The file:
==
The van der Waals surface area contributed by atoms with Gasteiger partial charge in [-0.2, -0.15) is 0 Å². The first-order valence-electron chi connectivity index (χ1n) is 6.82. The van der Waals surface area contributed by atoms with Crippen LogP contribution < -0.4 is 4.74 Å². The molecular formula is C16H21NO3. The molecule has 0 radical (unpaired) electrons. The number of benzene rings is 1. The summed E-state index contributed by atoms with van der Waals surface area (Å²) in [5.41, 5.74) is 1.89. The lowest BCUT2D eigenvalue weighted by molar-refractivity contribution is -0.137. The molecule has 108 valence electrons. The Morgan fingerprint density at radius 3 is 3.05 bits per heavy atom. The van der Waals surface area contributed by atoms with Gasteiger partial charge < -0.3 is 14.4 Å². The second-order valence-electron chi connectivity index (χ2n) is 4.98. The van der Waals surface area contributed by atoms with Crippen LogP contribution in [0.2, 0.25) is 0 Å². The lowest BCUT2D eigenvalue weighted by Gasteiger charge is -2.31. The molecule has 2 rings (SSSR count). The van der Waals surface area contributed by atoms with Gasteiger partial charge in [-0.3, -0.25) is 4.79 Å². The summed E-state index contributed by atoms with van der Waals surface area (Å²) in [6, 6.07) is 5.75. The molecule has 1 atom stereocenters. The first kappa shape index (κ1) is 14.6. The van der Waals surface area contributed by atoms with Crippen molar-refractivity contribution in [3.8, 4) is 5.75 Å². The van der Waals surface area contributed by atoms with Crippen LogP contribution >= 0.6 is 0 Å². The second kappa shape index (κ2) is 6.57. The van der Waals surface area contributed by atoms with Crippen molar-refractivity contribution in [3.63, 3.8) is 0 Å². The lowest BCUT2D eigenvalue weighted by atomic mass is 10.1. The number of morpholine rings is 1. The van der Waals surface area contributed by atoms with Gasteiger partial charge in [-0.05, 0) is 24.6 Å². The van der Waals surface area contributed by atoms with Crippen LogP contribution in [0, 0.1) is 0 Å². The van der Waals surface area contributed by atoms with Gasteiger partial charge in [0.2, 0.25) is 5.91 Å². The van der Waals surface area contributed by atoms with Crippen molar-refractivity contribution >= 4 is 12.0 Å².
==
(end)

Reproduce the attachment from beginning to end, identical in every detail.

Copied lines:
The van der Waals surface area contributed by atoms with Gasteiger partial charge in [-0.2, -0.15) is 0 Å². The first-order valence-electron chi connectivity index (χ1n) is 6.82. The van der Waals surface area contributed by atoms with Crippen LogP contribution < -0.4 is 4.74 Å². The molecular formula is C16H21NO3. The molecule has 0 radical (unpaired) electrons. The number of benzene rings is 1. The summed E-state index contributed by atoms with van der Waals surface area (Å²) in [5.41, 5.74) is 1.89. The lowest BCUT2D eigenvalue weighted by molar-refractivity contribution is -0.137. The molecule has 108 valence electrons. The Morgan fingerprint density at radius 3 is 3.05 bits per heavy atom. The van der Waals surface area contributed by atoms with Gasteiger partial charge < -0.3 is 14.4 Å². The second-order valence-electron chi connectivity index (χ2n) is 4.98. The van der Waals surface area contributed by atoms with Crippen LogP contribution in [0.2, 0.25) is 0 Å². The lowest BCUT2D eigenvalue weighted by Gasteiger charge is -2.31. The molecule has 2 rings (SSSR count). The van der Waals surface area contributed by atoms with Gasteiger partial charge in [-0.3, -0.25) is 4.79 Å². The summed E-state index contributed by atoms with van der Waals surface area (Å²) in [6, 6.07) is 5.75. The molecule has 1 atom stereocenters. The first kappa shape index (κ1) is 14.6. The van der Waals surface area contributed by atoms with Crippen molar-refractivity contribution in [3.8, 4) is 5.75 Å². The van der Waals surface area contributed by atoms with Crippen LogP contribution >= 0.6 is 0 Å². The second kappa shape index (κ2) is 6.57. The van der Waals surface area contributed by atoms with Crippen molar-refractivity contribution in [3.63, 3.8) is 0 Å². The lowest BCUT2D eigenvalue weighted by atomic mass is 10.1. The number of morpholine rings is 1. The van der Waals surface area contributed by atoms with Gasteiger partial charge in [-0.05, 0) is 24.6 Å². The van der Waals surface area contributed by atoms with Crippen LogP contribution in [0, 0.1) is 0 Å². The van der Waals surface area contributed by atoms with Gasteiger partial charge in [0.2, 0.25) is 5.91 Å². The van der Waals surface area contributed by atoms with Crippen molar-refractivity contribution >= 4 is 12.0 Å².